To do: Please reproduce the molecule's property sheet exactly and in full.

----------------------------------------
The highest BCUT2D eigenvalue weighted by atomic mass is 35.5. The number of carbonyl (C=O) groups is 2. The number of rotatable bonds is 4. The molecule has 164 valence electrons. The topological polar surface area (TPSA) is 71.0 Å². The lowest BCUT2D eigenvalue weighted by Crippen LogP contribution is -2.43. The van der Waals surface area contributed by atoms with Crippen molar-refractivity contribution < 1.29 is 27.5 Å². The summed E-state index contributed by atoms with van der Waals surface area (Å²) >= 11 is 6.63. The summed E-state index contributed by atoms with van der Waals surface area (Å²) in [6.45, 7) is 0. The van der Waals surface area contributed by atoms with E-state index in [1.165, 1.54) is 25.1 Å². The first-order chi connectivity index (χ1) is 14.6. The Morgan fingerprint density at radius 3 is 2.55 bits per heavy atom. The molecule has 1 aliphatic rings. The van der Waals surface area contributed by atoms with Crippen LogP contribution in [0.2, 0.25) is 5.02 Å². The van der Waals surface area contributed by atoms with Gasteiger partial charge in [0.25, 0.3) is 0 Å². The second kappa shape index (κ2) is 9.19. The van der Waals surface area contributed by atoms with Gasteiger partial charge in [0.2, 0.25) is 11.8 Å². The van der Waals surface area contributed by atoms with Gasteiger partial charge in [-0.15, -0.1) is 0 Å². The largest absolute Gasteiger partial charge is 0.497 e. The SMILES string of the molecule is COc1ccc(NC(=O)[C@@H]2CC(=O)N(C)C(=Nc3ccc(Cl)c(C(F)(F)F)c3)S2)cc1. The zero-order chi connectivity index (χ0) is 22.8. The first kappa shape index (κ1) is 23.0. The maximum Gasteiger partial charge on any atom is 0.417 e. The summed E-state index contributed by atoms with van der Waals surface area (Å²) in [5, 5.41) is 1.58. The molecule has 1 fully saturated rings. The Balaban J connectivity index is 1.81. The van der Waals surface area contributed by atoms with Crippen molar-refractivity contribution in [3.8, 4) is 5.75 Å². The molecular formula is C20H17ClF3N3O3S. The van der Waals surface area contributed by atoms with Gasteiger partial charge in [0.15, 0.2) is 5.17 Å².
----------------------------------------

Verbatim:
The highest BCUT2D eigenvalue weighted by atomic mass is 35.5. The number of carbonyl (C=O) groups is 2. The number of rotatable bonds is 4. The molecule has 164 valence electrons. The topological polar surface area (TPSA) is 71.0 Å². The lowest BCUT2D eigenvalue weighted by Crippen LogP contribution is -2.43. The van der Waals surface area contributed by atoms with Crippen molar-refractivity contribution < 1.29 is 27.5 Å². The summed E-state index contributed by atoms with van der Waals surface area (Å²) >= 11 is 6.63. The summed E-state index contributed by atoms with van der Waals surface area (Å²) in [6.45, 7) is 0. The van der Waals surface area contributed by atoms with E-state index in [1.165, 1.54) is 25.1 Å². The first-order chi connectivity index (χ1) is 14.6. The Morgan fingerprint density at radius 3 is 2.55 bits per heavy atom. The molecule has 1 aliphatic rings. The van der Waals surface area contributed by atoms with Crippen LogP contribution in [0.2, 0.25) is 5.02 Å². The van der Waals surface area contributed by atoms with Gasteiger partial charge in [0.25, 0.3) is 0 Å². The second kappa shape index (κ2) is 9.19. The van der Waals surface area contributed by atoms with Gasteiger partial charge in [0.2, 0.25) is 11.8 Å². The van der Waals surface area contributed by atoms with Gasteiger partial charge in [-0.15, -0.1) is 0 Å². The largest absolute Gasteiger partial charge is 0.497 e. The SMILES string of the molecule is COc1ccc(NC(=O)[C@@H]2CC(=O)N(C)C(=Nc3ccc(Cl)c(C(F)(F)F)c3)S2)cc1. The zero-order chi connectivity index (χ0) is 22.8. The first kappa shape index (κ1) is 23.0. The maximum Gasteiger partial charge on any atom is 0.417 e. The summed E-state index contributed by atoms with van der Waals surface area (Å²) in [5, 5.41) is 1.58. The molecule has 1 fully saturated rings. The Balaban J connectivity index is 1.81. The van der Waals surface area contributed by atoms with Crippen molar-refractivity contribution in [3.8, 4) is 5.75 Å². The molecular formula is C20H17ClF3N3O3S. The van der Waals surface area contributed by atoms with Gasteiger partial charge in [0.15, 0.2) is 5.17 Å².